New Airpes Americas Backshop Supports Dealers, End Users

Airpes, a manufacturer of lifting, weighing and below-the-hook equipment, has announced plans to open a backshop that will principally service primary metals, wind and other severe duty applications.

The most demanding of environments where overhead cranes and hoists are installed require the lifting equipment to work in almost continuous duty—to Crane Manufacturers Association of America (CMAA) Class F, for example. For equipment providers, this means products are only one facet of a service offering, at least at the top end of the market.

Tad Dunville, general manager at Airpes Americas, explained that, accordingly, Spain-headquartered Airpes is transitioning to the next stage of a three-phase roadmap in North America.

He said: “We started by securing a formal presence in the U.S., where experienced management was empowered to sell series production lifting tools in the region; we then expanded infrastructure through sales reps and dealers on a national network; and now we are providing a backshop and technical support to our dealer partners for certain issues they don’t or can’t handle, as well as engineered lifting beams for the wind industry with a dual-citizenship technical director. In short, we are providing the most comprehensive support possible for our products anywhere in the USA and Canada.”

Alex Lozano, technical director at Airpes Americas, said: “I spend most of my day supporting wind energy lifting customers and I’m excited to help our EOT [electric overhead traveling] crane customers as well now.”

Airpes recently installed a (CMAA Class F) 40-ton capacity coil grab with rotating bottom block at North American Stainless (NAS), a Kentucky producer of stainless steel. Through Wisconsin-based partner WD Industries (WDI), the lifecycle of the below-the-hook system will be overseen by a manufacturers’ representative agency, with a specialized focus on primary metals, paper, petrochemical, mining, construction, and heavy equipment manufacturing.

Jesse Shively, crane maintenance supervisor at NAS, said: “We prefer the Airpes grab [to other brands] because it is far more substantially built and we are really happy to have a robust local service and support infrastructure to attend to the small details.”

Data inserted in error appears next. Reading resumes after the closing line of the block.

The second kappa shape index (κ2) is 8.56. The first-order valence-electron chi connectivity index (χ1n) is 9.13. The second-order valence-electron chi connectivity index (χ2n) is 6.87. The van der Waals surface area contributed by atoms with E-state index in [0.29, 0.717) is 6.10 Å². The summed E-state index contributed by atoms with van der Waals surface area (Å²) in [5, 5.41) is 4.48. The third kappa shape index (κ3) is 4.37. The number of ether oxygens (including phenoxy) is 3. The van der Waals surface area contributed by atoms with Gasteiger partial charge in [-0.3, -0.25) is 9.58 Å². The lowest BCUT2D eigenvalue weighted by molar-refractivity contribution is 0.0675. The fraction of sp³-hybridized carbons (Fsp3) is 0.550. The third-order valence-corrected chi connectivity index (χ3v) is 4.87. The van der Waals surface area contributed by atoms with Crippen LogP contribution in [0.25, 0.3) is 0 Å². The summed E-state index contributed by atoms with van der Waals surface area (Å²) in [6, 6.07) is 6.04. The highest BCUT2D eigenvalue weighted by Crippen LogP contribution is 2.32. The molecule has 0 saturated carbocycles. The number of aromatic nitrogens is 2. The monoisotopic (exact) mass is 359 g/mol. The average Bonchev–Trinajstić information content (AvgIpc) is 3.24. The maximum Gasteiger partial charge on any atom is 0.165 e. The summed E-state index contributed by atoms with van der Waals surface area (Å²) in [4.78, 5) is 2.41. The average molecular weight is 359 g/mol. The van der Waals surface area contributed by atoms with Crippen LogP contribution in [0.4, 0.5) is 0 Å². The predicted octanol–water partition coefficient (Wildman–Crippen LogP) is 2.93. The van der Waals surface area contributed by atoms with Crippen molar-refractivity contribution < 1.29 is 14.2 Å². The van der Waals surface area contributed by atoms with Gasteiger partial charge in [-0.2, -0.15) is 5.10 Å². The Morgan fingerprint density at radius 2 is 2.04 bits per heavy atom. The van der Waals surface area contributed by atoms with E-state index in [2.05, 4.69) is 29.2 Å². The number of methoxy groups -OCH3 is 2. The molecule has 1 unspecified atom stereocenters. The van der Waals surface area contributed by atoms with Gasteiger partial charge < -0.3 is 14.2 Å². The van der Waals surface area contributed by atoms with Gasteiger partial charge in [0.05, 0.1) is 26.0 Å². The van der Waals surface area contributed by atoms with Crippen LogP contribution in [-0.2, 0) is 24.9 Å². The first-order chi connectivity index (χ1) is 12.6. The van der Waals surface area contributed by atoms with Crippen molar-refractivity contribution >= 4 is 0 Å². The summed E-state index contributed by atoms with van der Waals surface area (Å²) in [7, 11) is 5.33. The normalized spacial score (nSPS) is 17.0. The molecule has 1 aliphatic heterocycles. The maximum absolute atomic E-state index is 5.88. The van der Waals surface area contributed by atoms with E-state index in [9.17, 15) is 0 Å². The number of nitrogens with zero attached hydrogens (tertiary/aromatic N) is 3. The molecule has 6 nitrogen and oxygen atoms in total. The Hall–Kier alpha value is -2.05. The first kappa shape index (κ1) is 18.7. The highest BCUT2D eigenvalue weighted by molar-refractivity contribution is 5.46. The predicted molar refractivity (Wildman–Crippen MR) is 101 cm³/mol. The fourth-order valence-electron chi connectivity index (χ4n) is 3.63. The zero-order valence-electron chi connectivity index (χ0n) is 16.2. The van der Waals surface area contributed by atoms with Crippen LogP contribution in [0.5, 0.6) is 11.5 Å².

Justin Wieners, business development at WDI, said: “Actually, our contacts at NAS wish the grab was working in an even higher production area, such has been the reliability of the lifter. Having said that, they get peace of mind in knowing that we’re based 45 minutes up the road and have been equipped by the manufacturer to serve as resource, if required. To be able to rebuild grabs at the dealership—having entered the process at the point of consultation—is outside of the norm in terms of mill-duty lifting equipment.”

Dunville said: “It serves as a barometer by which to measure our ongoing expansion in terms of service infrastructure. Yes, we offered the best price, value-added engineering and a very robust design, but WDI’s proximity and ability to back it up will make a huge difference to the partnership going forward. Nobody wants to know how smart we are, they want to know how quickly we can support them. We don’t want to be the bottom feeder—ever. We all know who those guys are, and they’re constantly creating problems for owners with inexpensive components that have no support network.”

Airpes has three principle lines of business, namely pre-engineered weighing and monitoring kits for overhead cranes, including load cells, overload protection, readouts, and data loggers; engineered lifting devices for wind turbine erection; and engineered below-the-hook devices, such as coil grabs, rotating blocks, and magnets.

Dunville added: “It’s a cliché, but in this business, you can’t authentically love what you do, listen to customers, and learn from mistakes, if you don’t have a dealer-only policy that puts the end user first. I acknowledge that we’re not at the finish line yet in terms of our backshop infrastructure, but we’re making great strides. We don’t work with everybody; we’re highly selective about our partners, which is another criteria in effective dealer-led growth strategy. They have to be given the tools to oversee product lifecycle—not only the light lifting—with all the process and repeatability that has to come with it.”

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